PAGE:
Central-Bank Action Cheers Investors

The major-league central banks of the world cut the price of borrowing dollars to forestall a liquidity crisis. The Beige Book found a few spots of growth in an otherwise tepid economy. And ADP said the U.S. economy added 206,000 jobs in November.

December 1, 2011
By Dees Stribling, Contributing Editor

Image courtesy Flickr Creative Commons user pguedes

In a joint, directed effort on Wednesday, the major-league central banks in the world — namely the Federal Reserve, the Bank of England, the European Central Bank, the Bank of Japan, the Bank of Canada and the Swiss National Bank — suddenly cut the price of borrowing dollars to forestall a liquidity crisis among European banks. Now those banks can borrow dollars cheaply and easily from their own central banks, which will be supplied by the Fed with the necessary greenbacks. The simmering euro-zone crisis has had the effect lately of discouraging European banks from lending to each other, which is a harbinger of very bad things indeed — like when the U.S. liquidity stoppage in late 2008 that panicked the entire world.

The point of the central banks’ intervention was to prevent such a full-blown liquidity freeze, but the move was also an instant tonic for markets around the world. The Dow Jones Industrial Average spiked by 490.05 points, or 4.24 percent, the largest upward movement since early 2009, when investors had decided that the world wasn’t going to end after all. The S&P 500 gained 4.33 percent and the Nasdaq advanced 4.17 percent. Other equities markets in other countries likewise rallied, bond prices dropped and commodity prices rose.

But the action by the central banks did not, as many observers were quick to point out, deal with the underlying problems of euro-zone debt. It might buy time for the governments of Germany and France and supranational organizations such as the EU and the ECB and the IMF and the World Bank to continue to muddle through the crisis to some kind of conclusion. Or maybe it’s merely inspired the latest example of transient optimism about Europe not blowing up — only to be followed by an event that makes the world pessimistic about Europe’s debt time-bomb again.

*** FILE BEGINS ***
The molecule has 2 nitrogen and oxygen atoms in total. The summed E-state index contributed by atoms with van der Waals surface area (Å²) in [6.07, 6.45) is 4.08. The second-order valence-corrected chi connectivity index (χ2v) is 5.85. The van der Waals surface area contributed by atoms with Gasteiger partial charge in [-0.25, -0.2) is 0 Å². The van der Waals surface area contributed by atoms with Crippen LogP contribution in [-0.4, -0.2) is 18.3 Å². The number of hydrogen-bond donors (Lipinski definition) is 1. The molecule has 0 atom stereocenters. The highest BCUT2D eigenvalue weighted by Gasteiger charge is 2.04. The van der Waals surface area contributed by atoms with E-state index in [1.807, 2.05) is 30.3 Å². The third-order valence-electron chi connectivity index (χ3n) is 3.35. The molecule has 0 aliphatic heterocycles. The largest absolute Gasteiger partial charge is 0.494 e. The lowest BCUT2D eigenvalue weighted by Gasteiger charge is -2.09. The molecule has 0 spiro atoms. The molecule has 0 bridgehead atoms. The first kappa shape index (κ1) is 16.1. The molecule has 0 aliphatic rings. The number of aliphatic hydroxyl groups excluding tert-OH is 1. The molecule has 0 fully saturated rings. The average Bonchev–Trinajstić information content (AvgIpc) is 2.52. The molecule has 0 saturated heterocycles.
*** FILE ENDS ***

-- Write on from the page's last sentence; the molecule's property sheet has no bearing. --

Beige Book Finds Spots of Growth in Otherwise Tepid Economy

Almost lost among all the excitement on Wednesday, another Beige Book came out, offering the distinctly unexciting news that the U.S. economy remains tepid. Formally known as the “Summary of Commentary on Current Economic Conditions by Federal Reserve District,” this was the last Beige Book of 2011. The next one will be published in mid-January.

“Overall economic activity increased at a slow to moderate pace since the previous report across all Federal Reserve Districts except St. Louis, which reported a decline in economic activity,” the Beige Book began. Some terms used by the book to describe U.S. economic activity included “flat” and “sluggish.” Manufacturing, however, was described as growing “at a steady pace across most of the country, with all districts other than St. Louis reporting increases in orders, shipments, or production.”

Real estate in particular still is moving in slow motion, the Federal Reserve reported. “Residential real estate activity generally remained sluggish, and commercial real estate activity remained lackluster across most of the nation,” the book noted. “Single-family home construction was weak and commercial construction was slow.”

ADP Says Job Growth Over 200,000 in November

ADP, which predicts monthly private employment numbers every month by tracking payroll data, said on Wednesday, ahead of November’s official U.S. employment report on Friday, that the economy added 206,000 in November. The company also revised its October job gain to 130,000 to 110,000. The official increase last month was 80,000 jobs, a total dragged down again by job losses in the public sector.

Employment in the private, service-providing sector increased 178,000 in November, according to ADP, after rising 130,000 in October. Employment in the private, goods-producing sector rose 28,000 in November, with manufacturing employment increasing 7,000, offsetting the previous month’s decline, while construction employment grew 16,000.

“This month’s jobs figures show positive growth in all major sectors of the economy and are in line with the recent drop in the national unemployment rate and weekly jobless claims,” said Carlos Rodriguez, president & CEO of ADP, in a statement. “Despite fiscal uncertainties here and abroad, owners of small- and medium-sized businesses found ways to grow and hire in November.”